Northstar rail ridership is higher than expected

Passenger Marion Lageson says Northstar takes the stress out of driving in bad weather and traffic, so she's never late to work.
MPR Photo/Tim Nelson

After more than 20 years commuting to downtown Minneapolis from Big Lake, Marion Lageson has a new routine.

Her husband drops and picks her up at the Northstar Big Lake station so she can take the train to and from work. She said Northstar takes the stress out of driving in bad weather and traffic, so she's never late.

"I commuted in a carpool for about 20 years and then rode the bus," Lageson said. "So I've been going a lot of different ways, and I would not go back to commuting any other way."

The state bonding bill included $1 million to extend Northstar commuter rail service to St. Cloud. The Legislature approved it, but the bill is on its way back to the House for further refining in the hopes it will avoid a gubernatorial veto.

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In the meantime, Northstar officials say they are pleased with ridership numbers. The rail service has now operated for two full months and more people are using it than officials projected.

Another Big Lake resident, Ashley Prentice, takes the Northstar to save money. She's a University of Minnesota student.

"The train is less stressful than driving, and definitely less costly on my pocketbook," said Prentice.

Prentice said now she saves $50 a week and finishes her homework on the train.

Metro Transit tallied an extra 174 rides than it expected for both December and January total. Metro Transit expected 92,736 rides for December and January total and it tallied 92,910 rides.

Metro Transit spokesman Bob Gibbons said the agency is receiving positive feedback from people about the reliability of the service. Last month, the trains were punctual 98 percent of the time. He says ridership tends to be higher on snowstorm days.

"So people I think when they're particularly further up north in the Big Lake and Elk River area, which are the two stations that have the highest boardings, when they look at their commute for the following morning and there is snow in the forecast, I think they look for an alternative to driving alone in their cars," Gibbons said.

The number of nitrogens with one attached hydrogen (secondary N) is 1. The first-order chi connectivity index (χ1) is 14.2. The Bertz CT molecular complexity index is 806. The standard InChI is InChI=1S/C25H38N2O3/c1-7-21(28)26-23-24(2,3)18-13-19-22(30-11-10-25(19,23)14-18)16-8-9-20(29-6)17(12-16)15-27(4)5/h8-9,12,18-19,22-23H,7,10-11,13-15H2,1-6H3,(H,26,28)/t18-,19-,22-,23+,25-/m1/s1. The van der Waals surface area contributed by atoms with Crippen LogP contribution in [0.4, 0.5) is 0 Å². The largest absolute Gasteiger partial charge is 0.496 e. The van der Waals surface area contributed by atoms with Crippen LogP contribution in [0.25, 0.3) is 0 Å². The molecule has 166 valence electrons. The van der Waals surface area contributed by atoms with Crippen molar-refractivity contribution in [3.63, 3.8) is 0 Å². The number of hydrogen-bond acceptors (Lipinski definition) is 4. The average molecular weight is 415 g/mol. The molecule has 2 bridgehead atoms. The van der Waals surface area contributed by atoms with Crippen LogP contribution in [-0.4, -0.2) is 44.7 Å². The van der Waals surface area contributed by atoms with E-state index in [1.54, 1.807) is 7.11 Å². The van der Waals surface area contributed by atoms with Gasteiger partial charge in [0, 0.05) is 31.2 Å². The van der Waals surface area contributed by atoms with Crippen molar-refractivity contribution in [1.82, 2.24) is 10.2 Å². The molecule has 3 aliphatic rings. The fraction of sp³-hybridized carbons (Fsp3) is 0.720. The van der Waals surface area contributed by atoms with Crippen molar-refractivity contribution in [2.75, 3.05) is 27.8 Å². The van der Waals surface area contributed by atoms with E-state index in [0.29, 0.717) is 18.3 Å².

Gibbons said Metro Transit has quickly responded to passengers' suggestions for improvements. For example, Metro Transit added mats near the car entrances to make the floors less slippery during the winter.

Metro Transit is also introducing a round-trip family pass to make the service more affordable.

To attract airport traffic and tourism to the Twin Cities, each of the stations offers 10 overnight parking spots under a six-month pilot program. Gibbons says Metro Transit will evaluate whether to make overnight parking a permanent part of Northstar's service.

Gibbons said there have been few glitches. In December, Northstar couldn't operate two trips because of a malfunction in a component of the locomotive. That was fixed under warranty at the manufacturer's expense.

"That's the only significant service interruption we've had. We've operated around 800 trips, and two of them we failed to operate," Gibbons said.

Dan Erhart, chairman of the Northstar Corridor Development Authority and an Anoka County Commissioner, said a private high school and a local community college have launched their own shuttle services to connect their students to Northstar.

"What we anticipated that we would have to do, and would want to do, and we will be doing more of that, has actually started on its own. And we are delighted to have that kind of interest and that kind of potential to this overall public transportation system," Erhart said.

The St. Cloud Area Convention and Visitors Bureau has begun to include train rides on Northstar as part of its tour packages, according to Felix Schmiesing, chair of the second phase of the project to extend service to St. Cloud a Sherburne County Commissioner.

Looking forward, Schmiesing says Northstar officials are still working hard to make that extension happen. He says the federal government appropriated $3 million for Northstar. Now that $3 million needs to be matched with $1 million that Schmiesing hopes will come from the state bonding bill.

"A lot of the bonding are based on matches where the federal money isn't there yet. In this case, the federal money is there, so that puts us in a good place," Schmiesing said. "It really gives the state the opportunity to leverage their $1 million and bring in $3 million more."

Schmiesing said projections for Northstar between St. Cloud and Minneapolis are just as strong as projections for a rail to Chicago. He said the state's rail plan shows projections upwards of 1 million trips a year.